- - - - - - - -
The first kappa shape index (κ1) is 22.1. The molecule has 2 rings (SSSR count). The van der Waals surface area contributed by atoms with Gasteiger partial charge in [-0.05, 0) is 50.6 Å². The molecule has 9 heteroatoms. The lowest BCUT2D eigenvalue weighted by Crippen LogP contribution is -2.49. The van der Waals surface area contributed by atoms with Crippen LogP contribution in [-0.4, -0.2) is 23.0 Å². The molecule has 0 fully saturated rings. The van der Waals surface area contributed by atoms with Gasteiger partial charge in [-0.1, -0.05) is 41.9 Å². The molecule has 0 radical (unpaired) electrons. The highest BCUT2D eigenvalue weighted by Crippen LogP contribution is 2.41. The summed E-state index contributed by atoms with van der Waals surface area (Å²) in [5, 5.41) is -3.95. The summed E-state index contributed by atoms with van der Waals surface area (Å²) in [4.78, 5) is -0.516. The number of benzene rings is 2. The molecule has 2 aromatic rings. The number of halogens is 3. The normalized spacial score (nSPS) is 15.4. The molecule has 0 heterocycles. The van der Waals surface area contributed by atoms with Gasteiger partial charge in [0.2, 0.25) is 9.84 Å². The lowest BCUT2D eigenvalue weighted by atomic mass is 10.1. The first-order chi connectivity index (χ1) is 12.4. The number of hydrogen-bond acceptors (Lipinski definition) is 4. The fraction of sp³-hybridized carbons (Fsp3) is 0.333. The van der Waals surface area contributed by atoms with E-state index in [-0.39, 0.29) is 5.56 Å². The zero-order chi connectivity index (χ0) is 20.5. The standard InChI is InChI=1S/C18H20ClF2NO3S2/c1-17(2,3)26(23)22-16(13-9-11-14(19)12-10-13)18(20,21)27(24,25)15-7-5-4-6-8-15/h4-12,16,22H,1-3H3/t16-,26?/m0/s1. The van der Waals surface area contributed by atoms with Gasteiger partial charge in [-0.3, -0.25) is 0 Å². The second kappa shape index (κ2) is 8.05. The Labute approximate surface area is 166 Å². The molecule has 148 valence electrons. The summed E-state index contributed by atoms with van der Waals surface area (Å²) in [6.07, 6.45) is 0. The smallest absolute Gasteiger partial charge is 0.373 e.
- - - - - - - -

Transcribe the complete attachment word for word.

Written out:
The first kappa shape index (κ1) is 22.1. The molecule has 2 rings (SSSR count). The van der Waals surface area contributed by atoms with Gasteiger partial charge in [-0.05, 0) is 50.6 Å². The molecule has 9 heteroatoms. The lowest BCUT2D eigenvalue weighted by Crippen LogP contribution is -2.49. The van der Waals surface area contributed by atoms with Crippen LogP contribution in [-0.4, -0.2) is 23.0 Å². The molecule has 0 fully saturated rings. The van der Waals surface area contributed by atoms with Gasteiger partial charge in [-0.1, -0.05) is 41.9 Å². The molecule has 0 radical (unpaired) electrons. The highest BCUT2D eigenvalue weighted by Crippen LogP contribution is 2.41. The summed E-state index contributed by atoms with van der Waals surface area (Å²) in [5, 5.41) is -3.95. The summed E-state index contributed by atoms with van der Waals surface area (Å²) in [4.78, 5) is -0.516. The number of benzene rings is 2. The molecule has 2 aromatic rings. The number of halogens is 3. The normalized spacial score (nSPS) is 15.4. The molecule has 0 heterocycles. The van der Waals surface area contributed by atoms with Gasteiger partial charge in [0.2, 0.25) is 9.84 Å². The lowest BCUT2D eigenvalue weighted by atomic mass is 10.1. The first-order chi connectivity index (χ1) is 12.4. The number of hydrogen-bond acceptors (Lipinski definition) is 4. The fraction of sp³-hybridized carbons (Fsp3) is 0.333. The van der Waals surface area contributed by atoms with E-state index in [-0.39, 0.29) is 5.56 Å². The zero-order chi connectivity index (χ0) is 20.5. The standard InChI is InChI=1S/C18H20ClF2NO3S2/c1-17(2,3)26(23)22-16(13-9-11-14(19)12-10-13)18(20,21)27(24,25)15-7-5-4-6-8-15/h4-12,16,22H,1-3H3/t16-,26?/m0/s1. The van der Waals surface area contributed by atoms with Gasteiger partial charge in [-0.3, -0.25) is 0 Å². The second kappa shape index (κ2) is 8.05. The Labute approximate surface area is 166 Å². The molecule has 148 valence electrons. The summed E-state index contributed by atoms with van der Waals surface area (Å²) in [6.07, 6.45) is 0. The smallest absolute Gasteiger partial charge is 0.373 e.